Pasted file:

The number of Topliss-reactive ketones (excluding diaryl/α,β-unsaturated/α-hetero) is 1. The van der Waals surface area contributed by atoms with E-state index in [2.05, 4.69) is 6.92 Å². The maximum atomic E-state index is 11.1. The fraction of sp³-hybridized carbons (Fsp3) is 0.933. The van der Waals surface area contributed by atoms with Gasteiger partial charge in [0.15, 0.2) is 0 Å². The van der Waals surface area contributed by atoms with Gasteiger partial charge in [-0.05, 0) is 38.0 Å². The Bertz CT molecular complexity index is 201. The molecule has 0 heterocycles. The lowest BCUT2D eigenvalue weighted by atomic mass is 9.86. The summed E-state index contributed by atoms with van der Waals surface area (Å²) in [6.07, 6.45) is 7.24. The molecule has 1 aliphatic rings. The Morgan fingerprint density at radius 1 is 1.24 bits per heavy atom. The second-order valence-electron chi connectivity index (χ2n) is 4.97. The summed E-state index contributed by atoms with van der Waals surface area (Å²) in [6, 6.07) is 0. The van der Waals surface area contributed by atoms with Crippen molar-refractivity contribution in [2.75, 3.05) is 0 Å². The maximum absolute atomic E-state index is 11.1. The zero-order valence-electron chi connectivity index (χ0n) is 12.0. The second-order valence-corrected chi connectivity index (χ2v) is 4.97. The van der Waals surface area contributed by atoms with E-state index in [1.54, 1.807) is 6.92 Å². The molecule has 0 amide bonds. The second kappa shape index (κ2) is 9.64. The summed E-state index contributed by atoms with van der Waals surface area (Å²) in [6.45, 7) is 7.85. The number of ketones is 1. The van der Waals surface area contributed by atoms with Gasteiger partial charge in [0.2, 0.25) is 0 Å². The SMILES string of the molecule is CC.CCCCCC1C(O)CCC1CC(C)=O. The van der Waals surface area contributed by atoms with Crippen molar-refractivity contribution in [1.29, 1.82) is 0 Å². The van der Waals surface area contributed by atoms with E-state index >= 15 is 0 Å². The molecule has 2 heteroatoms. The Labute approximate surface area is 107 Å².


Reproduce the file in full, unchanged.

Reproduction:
The number of Topliss-reactive ketones (excluding diaryl/α,β-unsaturated/α-hetero) is 1. The van der Waals surface area contributed by atoms with E-state index in [2.05, 4.69) is 6.92 Å². The maximum atomic E-state index is 11.1. The fraction of sp³-hybridized carbons (Fsp3) is 0.933. The van der Waals surface area contributed by atoms with Gasteiger partial charge in [0.15, 0.2) is 0 Å². The van der Waals surface area contributed by atoms with Gasteiger partial charge in [-0.05, 0) is 38.0 Å². The Bertz CT molecular complexity index is 201. The molecule has 0 heterocycles. The lowest BCUT2D eigenvalue weighted by atomic mass is 9.86. The summed E-state index contributed by atoms with van der Waals surface area (Å²) in [6.07, 6.45) is 7.24. The molecule has 1 aliphatic rings. The Morgan fingerprint density at radius 1 is 1.24 bits per heavy atom. The second-order valence-electron chi connectivity index (χ2n) is 4.97. The summed E-state index contributed by atoms with van der Waals surface area (Å²) in [6, 6.07) is 0. The van der Waals surface area contributed by atoms with Crippen molar-refractivity contribution in [2.75, 3.05) is 0 Å². The maximum absolute atomic E-state index is 11.1. The zero-order valence-electron chi connectivity index (χ0n) is 12.0. The second-order valence-corrected chi connectivity index (χ2v) is 4.97. The van der Waals surface area contributed by atoms with E-state index in [1.54, 1.807) is 6.92 Å². The molecule has 0 amide bonds. The second kappa shape index (κ2) is 9.64. The summed E-state index contributed by atoms with van der Waals surface area (Å²) in [6.45, 7) is 7.85. The number of ketones is 1. The van der Waals surface area contributed by atoms with Gasteiger partial charge in [0.2, 0.25) is 0 Å². The SMILES string of the molecule is CC.CCCCCC1C(O)CCC1CC(C)=O. The van der Waals surface area contributed by atoms with Crippen molar-refractivity contribution in [1.29, 1.82) is 0 Å². The van der Waals surface area contributed by atoms with E-state index >= 15 is 0 Å². The molecule has 2 heteroatoms. The Labute approximate surface area is 107 Å².